At the most basic level, the country is looking to shift from ‘Made in China’ to ‘Made by China’.
But China needs to reach a level playing field in the technology space before it can start becoming a world leader of innovation across a wider spectrum of industries. Technology is at the heart of the trade-off between the US and China.
The importance of intellectual property in the US-China trade-off
Intellectual property (IP) accounts for 30% of all services exported out of the US around the world, and Trump fears far too much US-owned IP is leaking to Chinese firms. This is because China, according to the US, ‘require or pressure foreign companies to transfer technology as a condition for securing investment or other approvals’.
As far as the US is concerned, China is gathering the technology (in sectors like energy and telecommunications) it needs in order to make its industrial strategy succeed, and for China to become a leader in advanced technology. China is openly aiming to rapidly grow its domestic IP development. As a result, Trump is looking to deprive Xi of the technology he needs, rather than directly target trade in goods and services between the two nations.
That view is also backed by a report published by the European Union Chamber of Commerce in China, which stated there had been an ‘unprecedented wave of outbound investments’ in recent years from China into firms in industries of relevance to Made in China 2025. It continued that many of these investments have been in areas where foreign business is unable to make equivalent investments in China.
This all comes against the backdrop of heightened cyber security threats from around the world, with the US alleging that cyber theft had become ‘one of China’s preferred methods of collecting commercial information’ in order to achieve its goals.
The ten sectors at the heart of Made in China 2025, and therefore Trump’s crosshairs (including the latest tariffs), are:
- Information technology
- Numerical controls and robotics
- Aerospace equipment
- Ocean engineering equipment and high-tech ships
- Railway equipment
- Energy saving and new energy vehicles
- Power equipment
- New materials
- Medicine and medical devices
- Agricultural machinery
China and Xi Jinping: a leading global power by 2050
‘No country can retreat to their own island, we live in a shared world and face a shared destiny’, – Xi Jinping, Communist party meeting in October 2017.
Xi has tried to display that China is opening its doors, while arguing Trump is shutting off the US from the rest of the world. With the US out of the Trans-Pacific Partnership (TPP), China was seen as an obvious replacement at the cost of US influence, which has not materialised as of yet.
But the US and others are right to argue against the high barriers to trade and other factors foreign firms have to come under, which Chinese firms operating overseas are never subject to. Currently, Chinese companies in many sectors must remain controlled by Chinese investors, limiting foreign investors to 49% of the business. This pushes foreign companies to seek a collaborative joint venture with Chinese firms in order to break into many markets.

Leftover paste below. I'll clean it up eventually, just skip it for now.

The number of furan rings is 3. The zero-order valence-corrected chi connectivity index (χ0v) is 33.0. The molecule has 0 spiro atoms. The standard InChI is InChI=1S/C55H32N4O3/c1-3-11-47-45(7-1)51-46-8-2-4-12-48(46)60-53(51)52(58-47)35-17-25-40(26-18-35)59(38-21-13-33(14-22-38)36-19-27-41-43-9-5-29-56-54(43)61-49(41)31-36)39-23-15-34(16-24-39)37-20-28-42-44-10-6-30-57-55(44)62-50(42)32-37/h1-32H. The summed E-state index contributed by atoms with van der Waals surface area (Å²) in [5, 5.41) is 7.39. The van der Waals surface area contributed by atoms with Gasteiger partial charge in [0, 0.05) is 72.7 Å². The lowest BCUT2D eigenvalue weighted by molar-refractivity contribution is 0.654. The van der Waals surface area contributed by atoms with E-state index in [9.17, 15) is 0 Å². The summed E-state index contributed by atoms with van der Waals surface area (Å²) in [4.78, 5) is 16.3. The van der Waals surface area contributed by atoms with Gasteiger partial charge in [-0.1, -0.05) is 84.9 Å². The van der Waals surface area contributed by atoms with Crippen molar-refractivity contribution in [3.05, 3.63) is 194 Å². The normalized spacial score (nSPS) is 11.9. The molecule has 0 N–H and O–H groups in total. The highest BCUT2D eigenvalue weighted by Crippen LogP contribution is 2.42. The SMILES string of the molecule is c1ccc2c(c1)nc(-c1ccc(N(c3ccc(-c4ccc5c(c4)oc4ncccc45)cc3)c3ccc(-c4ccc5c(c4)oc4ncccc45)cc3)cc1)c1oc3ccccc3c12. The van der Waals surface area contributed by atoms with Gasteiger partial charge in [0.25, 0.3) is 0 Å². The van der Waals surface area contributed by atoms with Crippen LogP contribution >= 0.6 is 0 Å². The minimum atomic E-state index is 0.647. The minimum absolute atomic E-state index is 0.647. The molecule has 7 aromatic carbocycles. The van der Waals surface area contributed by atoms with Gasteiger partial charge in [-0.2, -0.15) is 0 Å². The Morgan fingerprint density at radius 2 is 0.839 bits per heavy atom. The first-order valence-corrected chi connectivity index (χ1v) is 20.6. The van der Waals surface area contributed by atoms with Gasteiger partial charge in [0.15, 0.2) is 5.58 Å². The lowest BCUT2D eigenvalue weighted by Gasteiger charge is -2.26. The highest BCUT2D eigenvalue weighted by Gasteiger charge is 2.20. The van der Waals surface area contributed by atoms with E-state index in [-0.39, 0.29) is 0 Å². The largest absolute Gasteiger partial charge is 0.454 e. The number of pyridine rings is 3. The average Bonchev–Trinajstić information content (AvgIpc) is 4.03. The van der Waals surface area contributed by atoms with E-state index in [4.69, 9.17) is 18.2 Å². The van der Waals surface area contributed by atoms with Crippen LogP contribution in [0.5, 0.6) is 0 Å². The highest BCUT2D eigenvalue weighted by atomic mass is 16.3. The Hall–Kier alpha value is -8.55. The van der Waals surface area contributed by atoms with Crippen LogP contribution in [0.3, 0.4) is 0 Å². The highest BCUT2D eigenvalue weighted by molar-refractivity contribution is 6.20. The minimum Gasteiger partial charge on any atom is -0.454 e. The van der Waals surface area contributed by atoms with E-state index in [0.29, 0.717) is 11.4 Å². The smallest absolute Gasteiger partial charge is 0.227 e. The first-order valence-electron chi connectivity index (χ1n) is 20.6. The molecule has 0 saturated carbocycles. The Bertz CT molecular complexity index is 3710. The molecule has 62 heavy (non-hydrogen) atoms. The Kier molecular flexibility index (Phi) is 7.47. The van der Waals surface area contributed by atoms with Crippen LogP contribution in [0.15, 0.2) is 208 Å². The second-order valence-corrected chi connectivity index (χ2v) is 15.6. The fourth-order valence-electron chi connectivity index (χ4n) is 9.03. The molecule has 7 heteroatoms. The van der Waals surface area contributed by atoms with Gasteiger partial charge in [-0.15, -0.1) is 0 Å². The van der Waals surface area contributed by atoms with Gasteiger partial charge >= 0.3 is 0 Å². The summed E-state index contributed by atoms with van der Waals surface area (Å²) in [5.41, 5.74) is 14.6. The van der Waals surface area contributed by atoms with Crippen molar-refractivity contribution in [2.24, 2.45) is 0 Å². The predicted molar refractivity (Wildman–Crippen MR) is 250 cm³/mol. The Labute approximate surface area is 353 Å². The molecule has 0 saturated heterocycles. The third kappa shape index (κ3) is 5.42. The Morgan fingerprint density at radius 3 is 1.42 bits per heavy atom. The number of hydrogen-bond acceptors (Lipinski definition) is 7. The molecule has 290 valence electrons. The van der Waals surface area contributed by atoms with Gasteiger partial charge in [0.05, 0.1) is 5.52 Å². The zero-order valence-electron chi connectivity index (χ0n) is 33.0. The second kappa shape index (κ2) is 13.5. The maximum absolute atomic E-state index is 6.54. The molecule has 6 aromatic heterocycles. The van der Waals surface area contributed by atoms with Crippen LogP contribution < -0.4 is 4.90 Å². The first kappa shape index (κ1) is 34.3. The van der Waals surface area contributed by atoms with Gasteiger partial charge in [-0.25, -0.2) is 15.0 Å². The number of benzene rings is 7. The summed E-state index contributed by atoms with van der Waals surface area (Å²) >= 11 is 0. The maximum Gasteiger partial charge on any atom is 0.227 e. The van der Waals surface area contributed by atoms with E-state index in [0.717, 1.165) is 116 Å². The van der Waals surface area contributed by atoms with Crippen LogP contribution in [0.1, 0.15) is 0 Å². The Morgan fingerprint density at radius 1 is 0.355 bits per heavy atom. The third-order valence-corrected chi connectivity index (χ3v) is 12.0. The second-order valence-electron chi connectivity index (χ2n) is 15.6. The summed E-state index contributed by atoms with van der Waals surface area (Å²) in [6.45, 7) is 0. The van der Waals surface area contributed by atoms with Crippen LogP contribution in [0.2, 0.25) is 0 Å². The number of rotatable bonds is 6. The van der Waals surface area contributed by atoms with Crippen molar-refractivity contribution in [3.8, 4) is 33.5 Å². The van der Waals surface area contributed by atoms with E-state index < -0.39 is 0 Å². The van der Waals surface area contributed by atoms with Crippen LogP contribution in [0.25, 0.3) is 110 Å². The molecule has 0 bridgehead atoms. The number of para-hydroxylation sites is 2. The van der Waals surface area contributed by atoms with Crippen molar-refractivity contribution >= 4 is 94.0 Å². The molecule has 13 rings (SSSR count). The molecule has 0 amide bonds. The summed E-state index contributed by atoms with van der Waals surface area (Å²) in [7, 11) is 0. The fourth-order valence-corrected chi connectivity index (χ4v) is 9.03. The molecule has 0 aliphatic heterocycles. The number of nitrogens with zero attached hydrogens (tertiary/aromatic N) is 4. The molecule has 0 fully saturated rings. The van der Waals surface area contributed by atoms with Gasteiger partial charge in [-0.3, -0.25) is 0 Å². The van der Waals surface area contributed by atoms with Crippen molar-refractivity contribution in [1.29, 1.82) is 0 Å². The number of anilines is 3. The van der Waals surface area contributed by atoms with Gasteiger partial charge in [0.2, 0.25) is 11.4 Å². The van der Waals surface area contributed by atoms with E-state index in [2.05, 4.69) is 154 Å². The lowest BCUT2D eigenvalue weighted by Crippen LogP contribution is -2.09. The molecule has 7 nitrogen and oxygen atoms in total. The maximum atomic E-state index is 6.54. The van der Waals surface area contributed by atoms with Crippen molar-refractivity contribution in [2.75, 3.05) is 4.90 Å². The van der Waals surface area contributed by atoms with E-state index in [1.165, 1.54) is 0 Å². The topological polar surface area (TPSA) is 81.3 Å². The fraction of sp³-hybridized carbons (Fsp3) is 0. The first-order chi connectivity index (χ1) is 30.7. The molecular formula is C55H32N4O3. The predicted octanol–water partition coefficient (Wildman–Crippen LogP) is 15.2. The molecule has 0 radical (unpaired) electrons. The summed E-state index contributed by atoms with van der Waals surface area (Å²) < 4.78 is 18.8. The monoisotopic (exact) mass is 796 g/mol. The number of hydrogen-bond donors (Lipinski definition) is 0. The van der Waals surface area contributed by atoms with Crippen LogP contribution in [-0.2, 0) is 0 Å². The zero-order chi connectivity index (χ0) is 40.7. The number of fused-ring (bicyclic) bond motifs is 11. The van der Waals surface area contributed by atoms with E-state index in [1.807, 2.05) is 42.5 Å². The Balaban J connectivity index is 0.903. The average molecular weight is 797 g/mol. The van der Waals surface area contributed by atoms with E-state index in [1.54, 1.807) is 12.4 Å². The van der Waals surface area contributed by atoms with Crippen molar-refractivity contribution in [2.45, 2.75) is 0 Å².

One of the reasons the US is looking to tackle China’s plans head-on is because much of the Made in China 2025 plans are more focused on closing the door to outsiders while ramping-up investment in other countries. For example, China is aiming to raise its self-sufficiency in key infrastructure materials to 40% by 2020, and to 80% by only 2025 – an ambitious goal that is likely to hurt foreign producers.
In the spirit of encouraging domestic innovation, Xi’s Made in China plans also cite references aimed at tightening rules on foreign investment, merger and acquisition activity and procurement of products important to Chinese national security. At the same time, it is encouraging its own businesses to invest more abroad, which some have argued demonstrates China is looking to share more of its own technology overseas. With its goals in the likes of infrastructure, it is also likely China will seek to gain more control over foreign metal reserves.
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The US and China: playing chess with North Korea
‘North Korea’s nuclear issue and the issue of trade between China and the United States are two different issues. They are not related. You cannot speak about them together’, – Chinese vice commerce minister Qian Keming, reported by Associated Press in July 2017.
North Korea may seem too big an issue for the US and China to use it as a powerful pawn, but the isolated nation has been increasingly fed goods from China in the face of international sanctions. With US efforts to tackle North Korea with economic starvation being undermined by China, Trump has voiced his ‘disappointment’ with China’s unwillingness to help solve the problem long-brewing on the Korean Peninsula, while continuing to reap the benefits of trade with the US.